In some areas, most intentionally planted ginkgos are male cultivars grafted onto plants propagated from seed, because the male trees will not produce the malodorous seeds. The popular cultivar “Autumn Gold” is a clone of a male plant.
The disadvantage of male Ginkgo biloba trees is that they are highly allergenic. Male Ginkgo biloba trees have an OPALS allergy scale rating of 7 (out of 10), whereas female trees, which can produce no pollen, have an OPALS allergy scale rating of 2.
Female cultivars include “Liberty Splendor”, “Santa Cruz”, and “Golden Girl”, so named because of the striking yellow color of its leaves in the fall.
Ginkgos adapt well to the urban environment, tolerating pollution and confined soil spaces. They rarely suffer disease problems, even in urban conditions, and are attacked by few insects. For this reason, and for their general beauty, ginkgos are excellent urban and shade trees, and are widely planted along many streets.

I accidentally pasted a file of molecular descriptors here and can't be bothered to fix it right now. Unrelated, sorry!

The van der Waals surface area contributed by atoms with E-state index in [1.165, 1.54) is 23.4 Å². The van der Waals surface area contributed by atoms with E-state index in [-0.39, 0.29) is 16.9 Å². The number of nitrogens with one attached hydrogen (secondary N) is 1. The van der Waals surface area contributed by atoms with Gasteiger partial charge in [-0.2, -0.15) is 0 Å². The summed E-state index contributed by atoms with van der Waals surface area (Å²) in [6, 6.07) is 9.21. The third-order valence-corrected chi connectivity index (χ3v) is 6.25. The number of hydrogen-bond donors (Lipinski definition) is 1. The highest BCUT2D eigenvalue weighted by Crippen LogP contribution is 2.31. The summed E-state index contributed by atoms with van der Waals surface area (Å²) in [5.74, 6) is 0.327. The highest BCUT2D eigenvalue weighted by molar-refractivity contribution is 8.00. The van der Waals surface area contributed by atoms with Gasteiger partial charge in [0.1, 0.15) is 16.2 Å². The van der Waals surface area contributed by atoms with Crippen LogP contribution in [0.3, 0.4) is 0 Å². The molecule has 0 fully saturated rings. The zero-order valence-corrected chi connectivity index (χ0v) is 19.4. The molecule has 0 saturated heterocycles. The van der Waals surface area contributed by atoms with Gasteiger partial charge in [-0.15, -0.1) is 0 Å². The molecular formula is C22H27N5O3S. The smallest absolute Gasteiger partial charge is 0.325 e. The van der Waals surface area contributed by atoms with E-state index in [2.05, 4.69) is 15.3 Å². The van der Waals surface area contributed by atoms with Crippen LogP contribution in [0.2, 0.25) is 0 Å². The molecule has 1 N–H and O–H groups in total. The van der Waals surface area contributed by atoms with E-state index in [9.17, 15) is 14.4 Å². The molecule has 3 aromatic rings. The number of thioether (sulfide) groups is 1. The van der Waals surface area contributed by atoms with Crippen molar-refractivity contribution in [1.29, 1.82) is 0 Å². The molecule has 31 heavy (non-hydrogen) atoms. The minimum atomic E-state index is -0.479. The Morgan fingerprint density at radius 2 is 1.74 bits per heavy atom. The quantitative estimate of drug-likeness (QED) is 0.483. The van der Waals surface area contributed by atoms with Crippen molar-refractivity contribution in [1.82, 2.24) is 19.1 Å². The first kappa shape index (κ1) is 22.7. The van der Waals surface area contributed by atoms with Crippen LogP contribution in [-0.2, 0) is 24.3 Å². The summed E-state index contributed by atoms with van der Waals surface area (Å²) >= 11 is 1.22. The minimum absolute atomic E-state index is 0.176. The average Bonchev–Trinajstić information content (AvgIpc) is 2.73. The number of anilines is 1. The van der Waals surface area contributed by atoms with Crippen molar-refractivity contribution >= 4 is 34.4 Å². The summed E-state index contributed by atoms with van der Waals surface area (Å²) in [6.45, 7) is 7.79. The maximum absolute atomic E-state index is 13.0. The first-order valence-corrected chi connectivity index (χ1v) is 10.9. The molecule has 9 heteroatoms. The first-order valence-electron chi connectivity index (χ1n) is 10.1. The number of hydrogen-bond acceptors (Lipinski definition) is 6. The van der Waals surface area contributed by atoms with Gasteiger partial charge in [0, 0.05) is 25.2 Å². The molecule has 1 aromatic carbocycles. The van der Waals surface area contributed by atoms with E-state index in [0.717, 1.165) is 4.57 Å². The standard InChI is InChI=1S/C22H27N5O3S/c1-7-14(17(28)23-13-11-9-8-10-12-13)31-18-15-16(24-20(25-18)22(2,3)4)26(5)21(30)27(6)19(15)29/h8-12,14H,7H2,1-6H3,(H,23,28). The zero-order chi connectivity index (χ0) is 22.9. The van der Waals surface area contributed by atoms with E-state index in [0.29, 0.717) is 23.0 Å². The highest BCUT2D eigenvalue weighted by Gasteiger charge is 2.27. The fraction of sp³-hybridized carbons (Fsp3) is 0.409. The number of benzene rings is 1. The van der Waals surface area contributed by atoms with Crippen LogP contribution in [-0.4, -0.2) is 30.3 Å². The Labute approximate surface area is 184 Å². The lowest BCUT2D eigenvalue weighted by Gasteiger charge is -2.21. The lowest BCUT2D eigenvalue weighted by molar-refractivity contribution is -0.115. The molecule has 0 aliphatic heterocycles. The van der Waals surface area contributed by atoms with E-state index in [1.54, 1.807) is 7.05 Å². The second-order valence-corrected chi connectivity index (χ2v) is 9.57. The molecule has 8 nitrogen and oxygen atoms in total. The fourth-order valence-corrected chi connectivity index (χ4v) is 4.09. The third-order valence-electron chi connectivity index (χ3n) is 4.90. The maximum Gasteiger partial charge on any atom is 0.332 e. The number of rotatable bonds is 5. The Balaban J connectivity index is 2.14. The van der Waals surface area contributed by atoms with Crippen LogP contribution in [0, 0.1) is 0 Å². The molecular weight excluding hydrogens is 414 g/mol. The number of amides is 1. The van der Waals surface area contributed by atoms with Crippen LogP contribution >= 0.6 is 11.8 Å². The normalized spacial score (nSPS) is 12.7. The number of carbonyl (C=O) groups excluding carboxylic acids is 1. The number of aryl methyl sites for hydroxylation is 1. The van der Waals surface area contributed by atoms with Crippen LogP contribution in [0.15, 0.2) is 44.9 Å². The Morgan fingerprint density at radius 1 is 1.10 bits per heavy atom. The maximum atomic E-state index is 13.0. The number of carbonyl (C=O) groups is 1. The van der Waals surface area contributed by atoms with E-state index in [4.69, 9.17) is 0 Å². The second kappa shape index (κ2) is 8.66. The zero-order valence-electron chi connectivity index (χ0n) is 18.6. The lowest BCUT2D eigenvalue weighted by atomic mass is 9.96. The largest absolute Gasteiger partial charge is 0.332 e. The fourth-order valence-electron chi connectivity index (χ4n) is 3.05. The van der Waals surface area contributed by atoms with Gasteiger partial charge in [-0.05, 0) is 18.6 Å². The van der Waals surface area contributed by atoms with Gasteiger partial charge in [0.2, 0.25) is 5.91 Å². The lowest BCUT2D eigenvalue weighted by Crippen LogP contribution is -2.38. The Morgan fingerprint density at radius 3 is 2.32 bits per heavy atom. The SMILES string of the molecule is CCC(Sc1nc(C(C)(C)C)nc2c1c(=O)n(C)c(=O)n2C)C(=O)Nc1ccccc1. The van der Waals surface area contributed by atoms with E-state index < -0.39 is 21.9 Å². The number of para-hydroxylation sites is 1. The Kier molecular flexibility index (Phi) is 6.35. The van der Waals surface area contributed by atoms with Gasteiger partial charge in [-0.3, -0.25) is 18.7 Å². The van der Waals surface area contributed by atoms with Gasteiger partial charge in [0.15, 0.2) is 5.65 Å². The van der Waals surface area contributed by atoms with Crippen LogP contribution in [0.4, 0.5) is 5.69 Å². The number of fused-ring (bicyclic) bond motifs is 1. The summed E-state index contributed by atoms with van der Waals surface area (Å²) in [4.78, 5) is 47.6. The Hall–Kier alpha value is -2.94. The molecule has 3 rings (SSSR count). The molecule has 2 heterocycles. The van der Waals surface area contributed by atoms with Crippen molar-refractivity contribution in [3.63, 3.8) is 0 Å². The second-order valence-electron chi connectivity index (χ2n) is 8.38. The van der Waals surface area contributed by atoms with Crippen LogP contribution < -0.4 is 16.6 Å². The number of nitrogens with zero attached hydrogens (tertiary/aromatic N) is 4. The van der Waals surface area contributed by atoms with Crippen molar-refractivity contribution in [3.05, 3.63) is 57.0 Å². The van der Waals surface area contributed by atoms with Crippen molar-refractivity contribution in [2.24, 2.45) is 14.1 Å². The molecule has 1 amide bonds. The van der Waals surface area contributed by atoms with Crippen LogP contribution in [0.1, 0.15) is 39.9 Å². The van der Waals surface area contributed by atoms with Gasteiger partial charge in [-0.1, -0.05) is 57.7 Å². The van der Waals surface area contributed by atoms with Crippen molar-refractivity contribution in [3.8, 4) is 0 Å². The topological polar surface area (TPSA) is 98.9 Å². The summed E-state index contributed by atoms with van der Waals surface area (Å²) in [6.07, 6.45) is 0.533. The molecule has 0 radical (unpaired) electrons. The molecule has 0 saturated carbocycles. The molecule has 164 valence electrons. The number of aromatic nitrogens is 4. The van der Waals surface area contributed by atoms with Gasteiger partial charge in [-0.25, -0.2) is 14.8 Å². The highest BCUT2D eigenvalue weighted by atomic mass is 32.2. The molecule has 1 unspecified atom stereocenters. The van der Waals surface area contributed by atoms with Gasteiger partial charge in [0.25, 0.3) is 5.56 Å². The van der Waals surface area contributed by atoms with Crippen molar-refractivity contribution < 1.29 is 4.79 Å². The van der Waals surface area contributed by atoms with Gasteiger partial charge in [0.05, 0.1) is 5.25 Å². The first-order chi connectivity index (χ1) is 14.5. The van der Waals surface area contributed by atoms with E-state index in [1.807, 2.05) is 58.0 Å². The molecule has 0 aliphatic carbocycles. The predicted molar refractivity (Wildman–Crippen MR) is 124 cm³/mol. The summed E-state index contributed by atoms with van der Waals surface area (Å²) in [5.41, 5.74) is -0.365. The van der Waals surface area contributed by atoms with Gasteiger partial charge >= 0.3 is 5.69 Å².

The ginkgo leaf is the symbol of the Japanese tea ceremony. The tree is the national tree of China, and is the official tree of the Japanese capital of Tokyo, and the symbol of Tokyo is a ginkgo leaf.
Extreme examples of the ginkgo’s tenacity may be seen in Hiroshima, Japan, where six trees growing between 1–2 km from the 1945 atom bomb explosion were among the few living things in the area to survive the blast. Although almost all other plants (and animals) in the area were destroyed, the ginkgos, though charred, survived and were soon healthy again. The trees are alive to this day.
Ginkgo seeds served with boiled coconut flesh as a dessert in Thailand
The nut-like gametophytes inside the seeds are particularly esteemed in Asia, and are a traditional Chinese food. Ginkgo nuts are used in congee, and are often served at special occasions such as weddings and the Chinese New Year (as part of the vegetarian dish called Buddha’s delight). In Chinese culture, they are believed to have health benefits; some also consider them to have aphrodisiac qualities.
Health effects of extracts and supplements